construction photo

Partner with an expert.

masonry info > masonry maintenance

Masonry maintenance


Tuckpointing Photo

The process of cutting out old mortar to a uniform depth and placing new mortar in the joint is used to repair mortar joints that have deteriorated.

Mortar joints are considered deteriorated when:

  • They have eroded back more than 1/4" from the face of the unit or beyond the depth of the original joint
  • Cracks are visible within the mortar
  • The bond between brick and mortar is broken or the mortar is soft and/or crumbling
  • Any portion of a mortar joint is missing

The deterioration of mortar is caused by any or all of the following factors:

  • When excessive moisture can enter a wall and freeze repeatedly, spalling of the mortar and brick will occur due to the expansive nature of frozen water. The sources of moisture entry, beyond normal exposure include leaks in flashing, gutters, lintels, sills and sealant joints.
  • Older buildings were commonly built without adequate expansion joints and cracking occurs when building movement, from thermal expansion, is not provided for. All clay products (brick) grow in long term service while concrete products shrink.
  • Uneven settlement in a building's foundation may occur resulting in cracking.
  • Although more predominant in very old buildings, the composition of the mortar used may be such that it is unable to be as resistant to severe weathering. For example, the use of high cement content mortars can result in loss of bond between brick and mortar.
  • Erosion from water, wind and pollution.

back to top

tuckpointing diagram photo


The process of tuckpointing involves these steps:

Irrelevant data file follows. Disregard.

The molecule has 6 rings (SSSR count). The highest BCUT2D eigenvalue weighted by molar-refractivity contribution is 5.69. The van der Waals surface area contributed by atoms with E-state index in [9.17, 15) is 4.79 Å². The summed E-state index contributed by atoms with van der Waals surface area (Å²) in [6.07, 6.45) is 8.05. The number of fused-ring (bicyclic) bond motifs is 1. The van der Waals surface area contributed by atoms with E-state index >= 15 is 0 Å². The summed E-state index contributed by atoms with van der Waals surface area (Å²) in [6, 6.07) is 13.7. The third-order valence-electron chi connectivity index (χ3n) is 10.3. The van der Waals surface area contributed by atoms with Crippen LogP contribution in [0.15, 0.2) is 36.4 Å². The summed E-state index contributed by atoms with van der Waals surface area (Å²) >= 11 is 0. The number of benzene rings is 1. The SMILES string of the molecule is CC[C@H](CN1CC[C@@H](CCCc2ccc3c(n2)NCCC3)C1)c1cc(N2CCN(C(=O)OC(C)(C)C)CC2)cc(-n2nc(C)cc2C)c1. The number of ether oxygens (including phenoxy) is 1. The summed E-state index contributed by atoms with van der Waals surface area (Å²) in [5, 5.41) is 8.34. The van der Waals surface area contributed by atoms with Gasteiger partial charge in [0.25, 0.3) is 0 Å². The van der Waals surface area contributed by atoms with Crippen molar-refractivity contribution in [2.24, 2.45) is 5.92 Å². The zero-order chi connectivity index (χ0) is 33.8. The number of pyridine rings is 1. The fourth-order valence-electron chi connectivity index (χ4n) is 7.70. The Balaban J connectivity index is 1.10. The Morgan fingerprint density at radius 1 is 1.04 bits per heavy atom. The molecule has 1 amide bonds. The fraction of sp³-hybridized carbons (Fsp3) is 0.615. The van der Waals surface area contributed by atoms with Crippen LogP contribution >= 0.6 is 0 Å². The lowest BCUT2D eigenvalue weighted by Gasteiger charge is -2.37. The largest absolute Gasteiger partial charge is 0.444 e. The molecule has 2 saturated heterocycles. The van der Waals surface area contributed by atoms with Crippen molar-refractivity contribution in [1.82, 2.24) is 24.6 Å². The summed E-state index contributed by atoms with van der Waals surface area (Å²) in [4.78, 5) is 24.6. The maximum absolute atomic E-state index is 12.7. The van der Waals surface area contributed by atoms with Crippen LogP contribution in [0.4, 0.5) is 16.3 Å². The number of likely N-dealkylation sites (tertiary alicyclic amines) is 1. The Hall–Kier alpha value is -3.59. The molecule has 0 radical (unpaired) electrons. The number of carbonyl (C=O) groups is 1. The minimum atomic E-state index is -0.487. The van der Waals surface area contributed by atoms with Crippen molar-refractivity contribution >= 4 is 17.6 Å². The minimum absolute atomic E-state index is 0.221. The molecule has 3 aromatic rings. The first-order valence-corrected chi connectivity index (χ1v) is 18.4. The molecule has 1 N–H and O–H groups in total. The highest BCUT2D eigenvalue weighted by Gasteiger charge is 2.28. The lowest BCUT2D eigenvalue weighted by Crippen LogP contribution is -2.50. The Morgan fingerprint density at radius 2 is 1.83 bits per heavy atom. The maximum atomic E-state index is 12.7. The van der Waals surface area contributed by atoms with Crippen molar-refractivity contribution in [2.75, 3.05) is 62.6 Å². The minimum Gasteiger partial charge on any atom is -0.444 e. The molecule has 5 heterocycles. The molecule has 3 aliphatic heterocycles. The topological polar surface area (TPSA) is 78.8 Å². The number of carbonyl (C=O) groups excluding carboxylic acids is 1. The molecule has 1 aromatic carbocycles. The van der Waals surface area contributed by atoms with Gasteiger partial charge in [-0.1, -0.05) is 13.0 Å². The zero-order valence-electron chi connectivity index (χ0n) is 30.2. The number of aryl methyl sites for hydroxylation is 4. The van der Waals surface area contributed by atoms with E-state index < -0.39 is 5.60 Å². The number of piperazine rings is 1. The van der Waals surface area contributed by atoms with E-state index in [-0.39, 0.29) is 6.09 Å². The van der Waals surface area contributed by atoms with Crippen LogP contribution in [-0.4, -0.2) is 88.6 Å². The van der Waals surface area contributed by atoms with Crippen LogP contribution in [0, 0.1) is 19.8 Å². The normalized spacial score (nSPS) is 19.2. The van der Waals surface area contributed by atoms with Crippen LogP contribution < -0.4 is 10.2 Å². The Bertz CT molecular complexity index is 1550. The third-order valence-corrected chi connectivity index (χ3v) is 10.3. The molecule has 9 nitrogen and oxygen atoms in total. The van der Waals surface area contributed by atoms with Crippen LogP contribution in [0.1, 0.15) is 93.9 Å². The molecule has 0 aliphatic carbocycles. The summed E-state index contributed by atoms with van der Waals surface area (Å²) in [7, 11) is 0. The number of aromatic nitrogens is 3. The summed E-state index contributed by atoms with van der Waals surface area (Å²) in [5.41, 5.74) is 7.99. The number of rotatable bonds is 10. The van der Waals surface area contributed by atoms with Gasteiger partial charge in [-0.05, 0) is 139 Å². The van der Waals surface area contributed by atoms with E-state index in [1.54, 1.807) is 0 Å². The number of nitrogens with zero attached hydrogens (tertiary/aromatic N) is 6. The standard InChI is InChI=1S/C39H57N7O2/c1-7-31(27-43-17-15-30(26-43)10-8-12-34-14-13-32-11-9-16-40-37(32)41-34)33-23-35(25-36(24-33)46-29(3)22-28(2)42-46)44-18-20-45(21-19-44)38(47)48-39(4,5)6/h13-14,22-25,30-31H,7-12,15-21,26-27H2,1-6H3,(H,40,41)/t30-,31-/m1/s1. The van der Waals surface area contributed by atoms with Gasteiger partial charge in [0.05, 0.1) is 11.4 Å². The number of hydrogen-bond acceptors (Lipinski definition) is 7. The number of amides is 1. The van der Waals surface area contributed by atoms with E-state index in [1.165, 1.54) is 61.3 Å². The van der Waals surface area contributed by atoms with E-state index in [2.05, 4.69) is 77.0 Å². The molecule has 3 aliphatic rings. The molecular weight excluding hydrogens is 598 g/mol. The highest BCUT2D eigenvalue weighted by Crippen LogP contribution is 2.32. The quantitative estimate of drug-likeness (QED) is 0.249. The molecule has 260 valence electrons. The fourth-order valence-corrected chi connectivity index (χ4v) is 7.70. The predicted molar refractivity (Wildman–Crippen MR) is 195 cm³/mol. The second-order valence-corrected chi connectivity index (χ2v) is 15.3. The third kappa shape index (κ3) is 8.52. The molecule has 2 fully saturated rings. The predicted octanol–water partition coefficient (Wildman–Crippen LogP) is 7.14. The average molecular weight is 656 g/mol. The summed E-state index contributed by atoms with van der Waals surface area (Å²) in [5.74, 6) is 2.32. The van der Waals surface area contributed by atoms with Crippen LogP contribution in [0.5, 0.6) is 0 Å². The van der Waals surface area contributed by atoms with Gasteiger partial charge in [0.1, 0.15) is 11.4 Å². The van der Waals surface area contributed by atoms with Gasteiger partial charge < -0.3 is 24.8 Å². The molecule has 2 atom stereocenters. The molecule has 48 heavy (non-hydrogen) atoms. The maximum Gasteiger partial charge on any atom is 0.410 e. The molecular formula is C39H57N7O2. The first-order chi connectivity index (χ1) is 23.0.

1. Identification of wall area(s) in need of repair
  2. Removal of the defective mortar with the proper tools to prevent damage to adjacent masonry units
  3. Removal of dust and debris from joints to be pointed by brushing or flushing with water
  4. Mortar is mixed that closely matches the existing in strength, hardness, color and texture
  5. Dampening of the mortar joints before the mortar is pointed in
  6. Tightly packing the fresh mortar into the joints in thin layers (1/4" maximum)
  7. Tooling of the mortar to match the original profile after it has become “thumbprint” hard
  8. Light brushing of the joints to remove any excesses
  9. Application of commercial cleaners to remove any mortar stains

Once a wall area has been properly tuckpointed it is not only a wall with improved structural integrity, but one that is more resistant to moisture penetration for years to come. An added benefit of tuckpointing is that the overall appearance of the wall is enhanced with new mortar in place.

back to top

St. Anthony Main photo


When excess moisture within brick or concrete block freezes, the result often times is the cracking, spalling or disintegration of these units. This is due to the expansive nature of confined moisture as it freezes.

Deteriorated brick or block would be identified and replaced with new units that closely match the original in size, color and texture. Repair of conditions that expose the masonry to abnormal moisture is recommended to keep the same deterioration from occurring in the future.

back to top

caulking photo


Missing or deteriorated sealant within building expansion joints and at the perimeter of masonry openings (windows, doors, etc.) is often the source of moisture entry into the wall system.